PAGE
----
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Bold Prairie--Part Three

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  • Susan Rektorik Henley
    Part Three Remember Goliad, Remember the Alamo! was said to be the chant at the Battle of San Jacinto where in less than twenty minutes of battle the Texians
    Message 1 of 1 , Apr 2, 2003
      Part Three
      “Remember Goliad, Remember the Alamo!” was said to be the chant at the Battle of San Jacinto where in less than twenty minutes of battle the Texians and Tejanos sent the Mexican Army into rout. More than 600 Mexicans were killed and hundreds more were wounded or captured. Only nine of the Texians and Tejanos died in the fight although it is thought to believe that the Mexican troops numbered between 1,100 and 1,300 and the Texians around 900. What a vision Texas must have seemed to a people such as the Moravians who were toiling under the restrictions and rigors imposed by the Austrian-Hungarian Empire. Even if Davy Crocket was led away and executed in a remote desert region of Mexico (as goes the account of Enrique de la Pena) instead of dying while defending the Alamo, the Republic of Texas was founded on some mighty tall shoulders and impressive imagery.
      And, from that time until the great tragedy that was the American Civil War, Texas continued on it own bold, colorful, and inextricable development. Although the Spanish and Mexican influence on the Southwestern half of the State greatly flavors the culture to this very day, it as the Anglo culture of the deep American South that was entrenched in the Eastern part of the state from the time of the Stephen F. Austin Empressario Land Grant that in great part flavored the economic development of the State and indirectly affected the settlement patterns of the Czechs and Moravians in Texas.
      The Austin Colony was established in East Texas where the rivers ran deep enough to transport heavy goods to a regional port and beyond. And, it was also there that the Old South cotton plantation lifestyle was recreated. In great part, it was men with connections to this part of Texas who fought for the Texas at the Battle of San Jacinto (along with a company of Mexican-Americans (Tejanos), commanded by Juan Seguin). These men from East Texas were “old Texans” who had family and land to defend. They had an investment of years of toil in building their homes and lifestyle.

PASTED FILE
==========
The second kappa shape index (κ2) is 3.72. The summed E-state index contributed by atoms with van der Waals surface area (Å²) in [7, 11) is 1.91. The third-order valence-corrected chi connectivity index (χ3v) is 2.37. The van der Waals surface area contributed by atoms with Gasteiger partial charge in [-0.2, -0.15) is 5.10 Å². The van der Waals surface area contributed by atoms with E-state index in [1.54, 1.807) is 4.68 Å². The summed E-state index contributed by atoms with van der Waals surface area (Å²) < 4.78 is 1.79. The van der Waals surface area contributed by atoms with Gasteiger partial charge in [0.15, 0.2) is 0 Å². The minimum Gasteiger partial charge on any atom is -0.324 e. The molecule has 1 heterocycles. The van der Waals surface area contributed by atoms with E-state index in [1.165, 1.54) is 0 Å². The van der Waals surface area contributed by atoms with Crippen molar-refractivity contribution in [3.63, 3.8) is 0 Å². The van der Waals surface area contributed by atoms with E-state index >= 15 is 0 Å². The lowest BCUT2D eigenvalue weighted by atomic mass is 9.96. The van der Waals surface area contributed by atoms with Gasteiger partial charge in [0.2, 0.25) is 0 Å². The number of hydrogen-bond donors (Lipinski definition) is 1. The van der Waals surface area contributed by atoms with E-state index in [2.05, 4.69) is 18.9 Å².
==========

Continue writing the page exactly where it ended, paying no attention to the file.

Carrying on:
A good number of Czechs and Moravians may have been led to Texas, at least in part, by a sense of admiration for the Texians and how these men liberated their lands. But, once the Slavs set foot on Texas soil and saw a lifestyle based, in considerable degree, on the enslavement of African Americans, they knew they could not participate in that lifestyle (in addition to the definite anti-slavery position of the Czechs and Moravians, they also could not afford to purchase the huge tracts of land necessary for a plantain lifestyle) . It was from the yolk of serfdom that they themselves had only recently been released. It was then to the German communities that the earliest of our Czech and Moravian immigrants gravitated. First, while the use of the German language had been an imposition in the Old Country, it was a tool that allowed them to communicate with whole communities in Texas. Secondly, the Germans were either small-scale farmers or businessmen and their interests were much more closely connected to the needs of the Czech settlers.
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